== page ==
Christianity in the Twentieth Century: An Interview with Brian Stanley about His New Book

Attendees at this year’s meeting of the Yale-Edinburgh Group had a special treat in a book launch for Brian Stanley’s new book, Christianity in the Twentieth Century: A World History. Professor Stanley was kind enough to answer a few questions about the book for the CSWC blog.

Why did you decide to write this book?

Well, in a sense I didn’t! I would never have dreamt of attempting such an impossible assignment. Back in November 2011 I was invited by Princeton University Press to consider writing a broad-ranging history of Christianity in the 20th century for the educated general reader. After considerable hesitation I eventually agreed. Continue reading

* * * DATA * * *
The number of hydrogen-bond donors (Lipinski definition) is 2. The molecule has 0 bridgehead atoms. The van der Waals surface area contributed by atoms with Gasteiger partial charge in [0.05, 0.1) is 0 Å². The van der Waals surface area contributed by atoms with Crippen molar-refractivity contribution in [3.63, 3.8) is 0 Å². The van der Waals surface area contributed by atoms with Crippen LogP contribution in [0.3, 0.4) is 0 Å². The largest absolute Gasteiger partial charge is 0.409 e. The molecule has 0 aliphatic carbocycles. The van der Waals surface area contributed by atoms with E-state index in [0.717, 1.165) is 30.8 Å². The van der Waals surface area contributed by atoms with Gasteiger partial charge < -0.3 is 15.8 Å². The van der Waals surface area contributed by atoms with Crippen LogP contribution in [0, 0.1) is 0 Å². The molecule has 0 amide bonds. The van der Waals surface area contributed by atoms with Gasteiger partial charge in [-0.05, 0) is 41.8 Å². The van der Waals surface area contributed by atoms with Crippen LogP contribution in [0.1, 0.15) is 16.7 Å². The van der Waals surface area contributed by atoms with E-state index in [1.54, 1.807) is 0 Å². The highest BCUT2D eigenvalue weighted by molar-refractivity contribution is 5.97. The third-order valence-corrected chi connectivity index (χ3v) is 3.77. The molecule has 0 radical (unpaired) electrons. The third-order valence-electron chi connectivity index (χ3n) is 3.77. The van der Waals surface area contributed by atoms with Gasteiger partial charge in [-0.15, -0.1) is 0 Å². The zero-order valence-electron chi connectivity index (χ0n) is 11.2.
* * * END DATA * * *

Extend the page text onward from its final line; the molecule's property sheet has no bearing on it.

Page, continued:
Dr Emma Wild-Wood: Where does the wisdom of the white man come in?

Dr Emma Wild-Wood delivered the lecture ‘Where does the wisdom of the white man come in? The Interpretations, Problems and Possibilities of Missionary Sources in the History of Christianity in Africa’ on 6 February 2018 in the jointly hosted Centre for the Study of World Christianity and History of Christianity research seminars at the School of Divinity, University of Edinburgh.

Questioning a Paradigm: World Christianity

This guest post was written by Dr Jason Bruner, assistant professor of religious studies at Arizona State University, as a reflection on the recent conference “Currents, Perspectives, And Methodologies In World Christianity” held at Princeton Theological Seminary. Dr Bruner’s most recent book is entitled Living Salvation in the East African Revival in Uganda. He can often be found on Twitter @jason_bruner.

Is World Christianity a field, a sub-discipline, an analytical disposition? What are its methods, if any? And where is research in relation to it going at present? I will reflect on these questions in light of the proceedings of a recent conference, convened at Princeton Theological Seminary from January 18-20, 2018, which gathered a remarkable group of scholars from around the world who saw their work as intersecting with World Christianity. Continue reading